"Hello," I said, noticing that he looked at me oddly. I thought maybe I had something on my face.

Not much of a small talker, I just got to the point. Pulling out my wallet, I asked, "How much do we pay?"

"Nothing," he said.

"Huh?"

"Nothing."

"You don't have a camping fee anymore?"

"For you, it's free."

"Free? Okay. Thank you."

"What tribe are you from?"

"Tribe?" I hesitated. The First Husband-to-be said later that he was hoping I'd say, the Ilocano tribe.

"Uhm, I don't belong to any tribe. My parents are from the Philippines. They're Ilocanos."

He looked disappointed. 

"I don't mind paying," I said.

"That's okay," he said, shrugging his shoulder. "We're all the same."

A much younger Su-sieee! Mac takes a break on the Havasu Canyon floor.

Friday, April 5, 2013

Flying with the Eagles

Check out other A to Z Challenge
participants by clicking here.

The Loneliest Road in America truly sums up the stretch of U.S. Route 50 through central Nevada. I had no idea Nevada had so many desert valleys until I drove this national highway.  You get over one mountain range and voila! It's deja vu—another endless valley floor with a mountain range staring from afar.

In the late 1980s, the First Husband and I decided to drive cross-country, from San Francisco to New York. However, the first day of our adventure began with a dental emergency and a pain that would eventually make itself known as cancer for the First Husband. After several days of checking with doctors, we got in our red Mazda pick-up truck and headed east, with an open mind that we would turn back at Denver if the First Husband did not feel well.

I don't remember how we decided to take U.S. 50 rather than the more direct U.S. 80 through Nevada to Utah. Most likely it was the romantic notion of driving the Pony Express Route. Those poor fellows. Miles of dust behind them and miles of dust before them. Still, if I had lived during that era, I would've wanted to have been a Pony Express rider. As it was, I did imagine myself a modern one as I drove us through eastern central Nevada. Instead of the U.S. mail, I was delivering the First Husband to several places in the United States where we could research the life of his father, a first generation Korean American who had dedicated himself to Korean independence from Japanese rule, as well as to spreading the Christian word. But, that's a tale for another day.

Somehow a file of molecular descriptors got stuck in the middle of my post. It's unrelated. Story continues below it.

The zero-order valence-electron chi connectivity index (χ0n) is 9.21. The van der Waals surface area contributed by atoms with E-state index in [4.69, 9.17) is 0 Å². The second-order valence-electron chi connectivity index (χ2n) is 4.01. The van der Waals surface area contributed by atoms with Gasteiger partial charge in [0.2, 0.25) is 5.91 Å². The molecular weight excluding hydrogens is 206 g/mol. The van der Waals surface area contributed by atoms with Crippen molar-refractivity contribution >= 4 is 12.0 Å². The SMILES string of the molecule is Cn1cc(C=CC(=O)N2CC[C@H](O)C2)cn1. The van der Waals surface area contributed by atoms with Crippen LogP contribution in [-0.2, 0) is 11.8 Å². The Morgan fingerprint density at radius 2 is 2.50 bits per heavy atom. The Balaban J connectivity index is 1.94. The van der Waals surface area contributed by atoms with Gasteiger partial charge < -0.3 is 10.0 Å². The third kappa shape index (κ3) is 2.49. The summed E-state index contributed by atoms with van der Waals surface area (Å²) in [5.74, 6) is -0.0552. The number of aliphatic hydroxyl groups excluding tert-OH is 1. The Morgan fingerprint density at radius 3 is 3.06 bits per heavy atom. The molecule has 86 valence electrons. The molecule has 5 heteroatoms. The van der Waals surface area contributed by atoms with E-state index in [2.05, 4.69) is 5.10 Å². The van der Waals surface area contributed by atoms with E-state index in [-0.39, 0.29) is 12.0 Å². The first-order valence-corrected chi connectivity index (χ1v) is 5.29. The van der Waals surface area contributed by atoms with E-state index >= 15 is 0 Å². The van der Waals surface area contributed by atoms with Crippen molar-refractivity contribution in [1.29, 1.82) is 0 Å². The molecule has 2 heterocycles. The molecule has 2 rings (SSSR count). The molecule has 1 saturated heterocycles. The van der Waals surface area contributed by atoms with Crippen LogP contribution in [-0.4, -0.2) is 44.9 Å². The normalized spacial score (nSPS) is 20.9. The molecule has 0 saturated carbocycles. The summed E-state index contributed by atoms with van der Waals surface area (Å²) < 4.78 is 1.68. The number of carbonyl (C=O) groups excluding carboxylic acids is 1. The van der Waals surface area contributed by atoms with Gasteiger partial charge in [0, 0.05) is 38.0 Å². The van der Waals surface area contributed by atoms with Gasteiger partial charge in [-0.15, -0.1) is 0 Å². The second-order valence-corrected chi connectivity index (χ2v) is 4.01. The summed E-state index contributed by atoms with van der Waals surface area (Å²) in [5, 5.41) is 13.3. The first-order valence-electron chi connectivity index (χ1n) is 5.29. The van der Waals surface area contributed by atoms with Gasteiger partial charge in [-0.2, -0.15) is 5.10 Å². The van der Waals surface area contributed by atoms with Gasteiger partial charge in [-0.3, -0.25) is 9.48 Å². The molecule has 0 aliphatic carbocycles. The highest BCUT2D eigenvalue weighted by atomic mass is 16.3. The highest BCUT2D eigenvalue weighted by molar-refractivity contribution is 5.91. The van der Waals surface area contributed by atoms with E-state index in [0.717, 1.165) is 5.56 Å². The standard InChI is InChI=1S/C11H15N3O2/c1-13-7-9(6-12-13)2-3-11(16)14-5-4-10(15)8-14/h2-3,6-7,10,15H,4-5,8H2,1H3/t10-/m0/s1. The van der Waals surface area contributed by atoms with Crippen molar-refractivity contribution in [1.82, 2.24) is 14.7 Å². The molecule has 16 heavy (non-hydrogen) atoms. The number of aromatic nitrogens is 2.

As we approached the Utah border in the Great Basin desert, the First Husband was napping in the passenger seat. Not too long after passing the sign welcoming us to  Utah, I saw two huge birds standing in the lane up ahead. As we got closer, I saw that they were nipping at a carcass on the ground. One bird glanced up at our advancing truck.

"Husband! Husband!" I slowed down, but continued driving forward. They were bold and handsome eagles. Young ones, I think. I was almost upon them as they positioned themselves for take off.

One eagle opened its wingspan. It seemed to be as long as the width of the front of the truck.

"Husband!"

The First Husband woke up in time to see us driving between two gliding eagles before they soared upwards into the sky.